Over 100 days have passed since famine in southern Somalia was formally declared. Since then a significant scale-up of relief activities have reached 2.2 million people, giving them access to food and water. Insecurity in the country however, has continued, increasing the number of weapons-related injuries and casualties.
During the press briefing, Tarik Jasarevic of the World Health Organization (WHO) said that according to health partners on the ground there were 70 injuries and 12 weapons-related deaths just last week due to fighting in the Lower Juba region, in addition to the 441 casualties that were treated in one hospital last month in Mogadishu. He added that WHO is responding by dispatching trauma kits for surgeries.
Heavy rains hit thousands of displaced Somalis in region
This is a summary of what was said by UNHCR spokesperson Andrej Mahečić – to whom quoted text may be attributed – at the press briefing, on 4 November 2011, at the Palais des Nations in Geneva.
Thousands of displaced Somalis have been affected by heavy rains and flooding in parts of Somalia, Kenya and Ethiopia.
In Somalia’s capital Mogadishu, the rains have flooded the shelters of some 2,800 people in Sigale IDP camp. In response, UNHCR has distributed 4,500 assistance kits with plastic sheets, supporting sticks, plastic buckets and soap. More distributions are planned for some of the worst-affected IDP camps.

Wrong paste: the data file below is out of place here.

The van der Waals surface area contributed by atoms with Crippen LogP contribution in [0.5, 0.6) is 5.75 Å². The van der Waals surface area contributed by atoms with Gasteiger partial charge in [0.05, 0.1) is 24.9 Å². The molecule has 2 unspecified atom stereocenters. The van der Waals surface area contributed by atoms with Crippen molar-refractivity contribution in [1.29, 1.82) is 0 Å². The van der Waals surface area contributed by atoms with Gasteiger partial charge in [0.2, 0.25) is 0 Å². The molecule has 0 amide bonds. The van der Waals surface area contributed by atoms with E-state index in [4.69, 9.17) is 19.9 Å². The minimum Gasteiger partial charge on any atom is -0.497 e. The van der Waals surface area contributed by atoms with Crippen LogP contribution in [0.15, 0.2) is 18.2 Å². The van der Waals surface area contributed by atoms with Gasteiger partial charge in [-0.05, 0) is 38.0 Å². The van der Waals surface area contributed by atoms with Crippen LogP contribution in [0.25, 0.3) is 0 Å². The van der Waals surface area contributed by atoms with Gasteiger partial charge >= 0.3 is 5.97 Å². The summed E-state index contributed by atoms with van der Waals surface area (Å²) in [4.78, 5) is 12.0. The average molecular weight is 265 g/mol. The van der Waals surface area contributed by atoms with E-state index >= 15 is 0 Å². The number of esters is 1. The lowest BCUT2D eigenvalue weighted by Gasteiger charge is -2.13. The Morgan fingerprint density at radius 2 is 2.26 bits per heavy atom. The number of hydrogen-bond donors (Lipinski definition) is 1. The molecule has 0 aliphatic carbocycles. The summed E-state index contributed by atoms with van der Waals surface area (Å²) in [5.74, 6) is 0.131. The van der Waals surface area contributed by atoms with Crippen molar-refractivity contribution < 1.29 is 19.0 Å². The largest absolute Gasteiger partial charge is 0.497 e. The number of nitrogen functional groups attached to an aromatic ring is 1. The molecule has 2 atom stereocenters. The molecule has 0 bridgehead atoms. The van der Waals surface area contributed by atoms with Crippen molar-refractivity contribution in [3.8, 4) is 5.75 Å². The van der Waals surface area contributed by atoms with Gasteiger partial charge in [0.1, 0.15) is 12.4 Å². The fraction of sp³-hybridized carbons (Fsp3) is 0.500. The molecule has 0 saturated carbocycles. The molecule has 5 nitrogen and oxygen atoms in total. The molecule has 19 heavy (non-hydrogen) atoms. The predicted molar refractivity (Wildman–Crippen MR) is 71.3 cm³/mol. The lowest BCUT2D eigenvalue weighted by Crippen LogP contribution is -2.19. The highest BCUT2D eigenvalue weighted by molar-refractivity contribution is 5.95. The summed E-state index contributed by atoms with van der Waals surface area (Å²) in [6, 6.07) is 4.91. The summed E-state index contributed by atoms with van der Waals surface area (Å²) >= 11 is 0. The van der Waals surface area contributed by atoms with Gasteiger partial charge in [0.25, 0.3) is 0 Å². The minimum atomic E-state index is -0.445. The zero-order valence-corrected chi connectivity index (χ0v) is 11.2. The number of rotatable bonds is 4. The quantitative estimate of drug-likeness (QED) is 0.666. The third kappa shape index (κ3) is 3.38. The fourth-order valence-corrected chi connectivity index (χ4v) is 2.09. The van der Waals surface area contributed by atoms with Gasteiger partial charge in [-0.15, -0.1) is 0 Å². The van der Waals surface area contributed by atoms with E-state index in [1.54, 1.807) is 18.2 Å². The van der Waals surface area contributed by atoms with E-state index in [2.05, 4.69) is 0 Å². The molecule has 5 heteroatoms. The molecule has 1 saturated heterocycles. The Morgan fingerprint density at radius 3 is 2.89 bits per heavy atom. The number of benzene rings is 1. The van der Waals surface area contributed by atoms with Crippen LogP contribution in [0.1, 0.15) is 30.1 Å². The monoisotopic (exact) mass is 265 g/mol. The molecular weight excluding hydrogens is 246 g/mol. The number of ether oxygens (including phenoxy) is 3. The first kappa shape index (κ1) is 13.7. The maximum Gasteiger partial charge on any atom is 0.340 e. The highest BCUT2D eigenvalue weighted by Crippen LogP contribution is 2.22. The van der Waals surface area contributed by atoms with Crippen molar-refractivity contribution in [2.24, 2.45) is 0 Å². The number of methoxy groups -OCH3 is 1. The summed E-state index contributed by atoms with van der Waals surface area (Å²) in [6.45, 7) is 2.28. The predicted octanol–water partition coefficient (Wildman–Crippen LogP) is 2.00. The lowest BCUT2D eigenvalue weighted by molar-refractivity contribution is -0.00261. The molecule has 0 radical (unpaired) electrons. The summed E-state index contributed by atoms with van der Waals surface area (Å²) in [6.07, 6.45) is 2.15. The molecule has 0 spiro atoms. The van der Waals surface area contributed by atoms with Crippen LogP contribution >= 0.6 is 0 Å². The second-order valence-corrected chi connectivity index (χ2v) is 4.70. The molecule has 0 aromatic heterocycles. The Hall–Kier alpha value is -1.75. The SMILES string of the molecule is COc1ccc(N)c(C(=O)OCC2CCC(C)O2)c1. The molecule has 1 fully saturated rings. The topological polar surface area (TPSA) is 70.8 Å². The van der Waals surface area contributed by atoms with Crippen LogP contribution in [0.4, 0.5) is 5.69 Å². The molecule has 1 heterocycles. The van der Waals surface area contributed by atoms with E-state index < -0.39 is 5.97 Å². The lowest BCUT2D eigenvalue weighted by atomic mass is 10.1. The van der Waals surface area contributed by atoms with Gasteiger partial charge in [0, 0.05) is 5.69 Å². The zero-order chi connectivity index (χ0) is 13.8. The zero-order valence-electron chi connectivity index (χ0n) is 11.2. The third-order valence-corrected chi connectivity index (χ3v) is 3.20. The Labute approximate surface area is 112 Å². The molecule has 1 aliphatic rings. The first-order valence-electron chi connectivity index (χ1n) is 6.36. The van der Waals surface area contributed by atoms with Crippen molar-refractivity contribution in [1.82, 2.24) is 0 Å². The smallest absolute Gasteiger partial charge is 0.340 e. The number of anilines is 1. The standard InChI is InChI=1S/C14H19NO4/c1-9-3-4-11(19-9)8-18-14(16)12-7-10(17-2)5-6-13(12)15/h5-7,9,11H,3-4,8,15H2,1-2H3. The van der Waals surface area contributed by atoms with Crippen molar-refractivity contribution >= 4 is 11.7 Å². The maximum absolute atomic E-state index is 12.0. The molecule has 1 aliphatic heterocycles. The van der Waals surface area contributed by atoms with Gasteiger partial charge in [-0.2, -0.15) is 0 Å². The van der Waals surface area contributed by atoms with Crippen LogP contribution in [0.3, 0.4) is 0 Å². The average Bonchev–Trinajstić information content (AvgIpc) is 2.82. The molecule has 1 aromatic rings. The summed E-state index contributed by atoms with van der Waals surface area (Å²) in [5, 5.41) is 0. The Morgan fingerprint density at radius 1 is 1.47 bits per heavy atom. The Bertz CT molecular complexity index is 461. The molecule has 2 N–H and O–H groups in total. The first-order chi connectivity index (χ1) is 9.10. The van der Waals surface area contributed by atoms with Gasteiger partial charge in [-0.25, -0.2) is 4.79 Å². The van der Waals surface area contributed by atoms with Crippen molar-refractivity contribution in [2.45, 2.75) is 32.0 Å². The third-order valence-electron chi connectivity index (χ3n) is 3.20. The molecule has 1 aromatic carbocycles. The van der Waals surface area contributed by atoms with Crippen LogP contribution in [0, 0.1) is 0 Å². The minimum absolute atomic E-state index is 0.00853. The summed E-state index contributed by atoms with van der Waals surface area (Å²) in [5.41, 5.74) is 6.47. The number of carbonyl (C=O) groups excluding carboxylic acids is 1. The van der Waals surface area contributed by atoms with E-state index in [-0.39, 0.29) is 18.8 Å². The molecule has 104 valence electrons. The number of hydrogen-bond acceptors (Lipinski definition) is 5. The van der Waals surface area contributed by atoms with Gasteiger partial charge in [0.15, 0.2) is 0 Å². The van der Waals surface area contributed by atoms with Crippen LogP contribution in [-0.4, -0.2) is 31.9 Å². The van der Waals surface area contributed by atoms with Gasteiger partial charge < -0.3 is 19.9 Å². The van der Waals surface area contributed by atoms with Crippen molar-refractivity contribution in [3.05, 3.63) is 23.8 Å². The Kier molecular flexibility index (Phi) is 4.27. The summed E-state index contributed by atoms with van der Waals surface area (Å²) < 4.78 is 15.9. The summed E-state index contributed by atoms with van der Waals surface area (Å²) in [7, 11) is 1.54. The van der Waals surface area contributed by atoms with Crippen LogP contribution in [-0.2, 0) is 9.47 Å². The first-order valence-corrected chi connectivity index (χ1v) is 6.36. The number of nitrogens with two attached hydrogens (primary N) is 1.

Heavy downpours have also disrupted the transport system and slowed the pace of internal displacement in Somalia. Nonetheless, we are still seeing some movements. In the last week, more than 2,200 people have moved from Afgooye and Daynile north of Mogadishu, to areas south of the capital in Banadir district. Some say they fled due to general insecurity, while others were trying to return to their home areas in anticipation of deteriorating security.
In Kenya’s Dadaab refugee complex, some 5,000 refugees in the Ifo 2 East and West camps have lost their homes to the flood waters. UNHCR and partners have moved them to dryer parts of the camps, giving them blankets and sleeping mats while working to improve drainage in the flooded areas.
The rains have also hampered road access in some parts of the camp and damaged some latrines. We are seeing a worrying rise in the number of watery diarrhea cases and a general deterioration of the health situation among refugees, with some 600 people approaching the health centres daily. As part of efforts to prevent disease outbreak, we have started awareness campaigns to encourage refugees to wash their hands, boil water and drink only safe water.
Fewer refugees are arriving in Dadaab due to the rains and growing insecurity in the Kenya-Somalia border area. Monitoring teams have found some recent arrivals living with families in the camps.
In Ethiopia’s Dollo Ado area, there were more refugee arrivals last month than in the previous two months. With over 8,800 arrivals, October recorded the fourth-highest number of arrivals this year, after June, July and May. The recent arrivals mostly came in the first half of October, possibly fleeing food shortage and rising insecurity in Somalia’s Gedo area. In the last two weeks, rains and flooded roads have slowed these movements.
The four camps in Dollo Ado are now full. Construction of a fifth camp, Buramino, is expected to be completed in about two weeks. In the meantime, some 6,000 recent arrivals are temporarily living at the transit centre, where they receive shelter, food, water and health care.